Write … to the Point

– writing tips and tricks

Archive for the month “March, 2016”

So you want to be a writer…

Becoming a writer - Write to the Point CommunicationsSo you want to be a writer but not sure how to begin?

Rest assured, you’re not alone!

Writing can seem like some mysterious craft that only a select few can do. But really, writing is one of the easiest (yet hardest) things you’ll ever do.

Easy, because all you need to do is begin writing.

Hard, because beginning (and continuing) takes creativity, courage and lots of discipline. And even then, you often question whether what you have written is worth reading.

But before you settle for a career as a writer, there are a few key questions you should ask yourself.

 

Why do you want to write?

What is it about writing that thrills you? Does it thrill you or only interest you? Have you always liked writing or is it something you’ve only just begun to enjoy? If you could write anything in the world what would it be? What do you hope to get out of writing?

 

Do you want to earn a living from writing?

Writing for pleasure and writing for a living are two very different things. Firstly, writing for pleasure means just that — for your own pleasure. There is a kind of luxury in being able to write what you like when you like, and to indulge in your creative side.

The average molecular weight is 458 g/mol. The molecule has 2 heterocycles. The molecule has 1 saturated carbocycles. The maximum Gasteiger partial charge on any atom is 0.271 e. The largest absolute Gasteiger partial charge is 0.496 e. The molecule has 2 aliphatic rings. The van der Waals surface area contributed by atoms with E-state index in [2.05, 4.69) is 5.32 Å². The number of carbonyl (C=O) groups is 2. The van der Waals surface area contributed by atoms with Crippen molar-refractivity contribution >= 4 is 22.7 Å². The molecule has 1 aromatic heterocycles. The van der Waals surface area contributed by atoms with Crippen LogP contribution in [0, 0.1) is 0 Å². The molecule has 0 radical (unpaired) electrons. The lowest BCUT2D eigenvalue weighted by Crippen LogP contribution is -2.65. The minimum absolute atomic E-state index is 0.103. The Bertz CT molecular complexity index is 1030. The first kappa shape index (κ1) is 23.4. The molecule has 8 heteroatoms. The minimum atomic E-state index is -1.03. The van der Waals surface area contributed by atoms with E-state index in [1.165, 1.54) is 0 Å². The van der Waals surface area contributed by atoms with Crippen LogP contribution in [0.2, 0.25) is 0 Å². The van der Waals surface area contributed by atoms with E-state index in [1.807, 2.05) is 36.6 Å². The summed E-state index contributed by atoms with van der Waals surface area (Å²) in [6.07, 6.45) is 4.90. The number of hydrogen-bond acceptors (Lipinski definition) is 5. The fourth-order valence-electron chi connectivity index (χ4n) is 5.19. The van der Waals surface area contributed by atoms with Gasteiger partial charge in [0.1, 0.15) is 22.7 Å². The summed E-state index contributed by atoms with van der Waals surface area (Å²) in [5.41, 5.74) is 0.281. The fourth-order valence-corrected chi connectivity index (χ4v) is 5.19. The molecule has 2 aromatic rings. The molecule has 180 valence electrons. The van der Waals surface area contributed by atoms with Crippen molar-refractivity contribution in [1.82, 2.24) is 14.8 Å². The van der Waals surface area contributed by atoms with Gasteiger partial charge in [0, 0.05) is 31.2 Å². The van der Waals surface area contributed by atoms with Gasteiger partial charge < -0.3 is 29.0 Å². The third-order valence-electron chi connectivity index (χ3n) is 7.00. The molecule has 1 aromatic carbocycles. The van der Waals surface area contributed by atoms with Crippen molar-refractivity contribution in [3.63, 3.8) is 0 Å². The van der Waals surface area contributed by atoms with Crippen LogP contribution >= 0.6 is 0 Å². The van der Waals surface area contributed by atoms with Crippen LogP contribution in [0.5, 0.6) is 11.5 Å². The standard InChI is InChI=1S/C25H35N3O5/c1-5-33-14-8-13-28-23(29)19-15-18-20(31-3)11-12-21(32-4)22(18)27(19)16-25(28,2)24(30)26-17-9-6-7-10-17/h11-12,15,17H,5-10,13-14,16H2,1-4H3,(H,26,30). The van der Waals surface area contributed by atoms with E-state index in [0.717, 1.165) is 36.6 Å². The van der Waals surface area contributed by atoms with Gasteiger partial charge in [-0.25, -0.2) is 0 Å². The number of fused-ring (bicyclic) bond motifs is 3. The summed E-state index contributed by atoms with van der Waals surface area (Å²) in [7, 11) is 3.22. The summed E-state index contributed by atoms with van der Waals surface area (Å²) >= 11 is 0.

Writing for a living means writing for other people. Very often, it means writing to a brief — which means producing a piece of writing for a specific purpose and specific audience. It may involve writing content that you find boring or hard to understand. It may mean interviewing people to hone your story. It may involve copious amounts of research. In short, it can be very hard work, but also very satisfying in producing something that someone else values.

 

What do you want to write?

When the word ‘writer’ comes up, most people think of a novelist. And while writers do write novels, there are many different styles of writing, all of which are valuable and fulfilling. For example:

  • Fiction: Even the world of fiction has many genres and sub-genres (i.e. fantasy, science-fiction, drama, romance, children’s fiction, young adult fiction)
  • Poetry
  • Plays and scripts
  • Marketing and advertising
  • Journalism
  • Copywriting
  • SEO writing
  • Medical writers
  • Health writers
  • Education and training writers
  • Tender and Bid writers
  • Legal writers
  • Academic and research writers

The list could go on and on….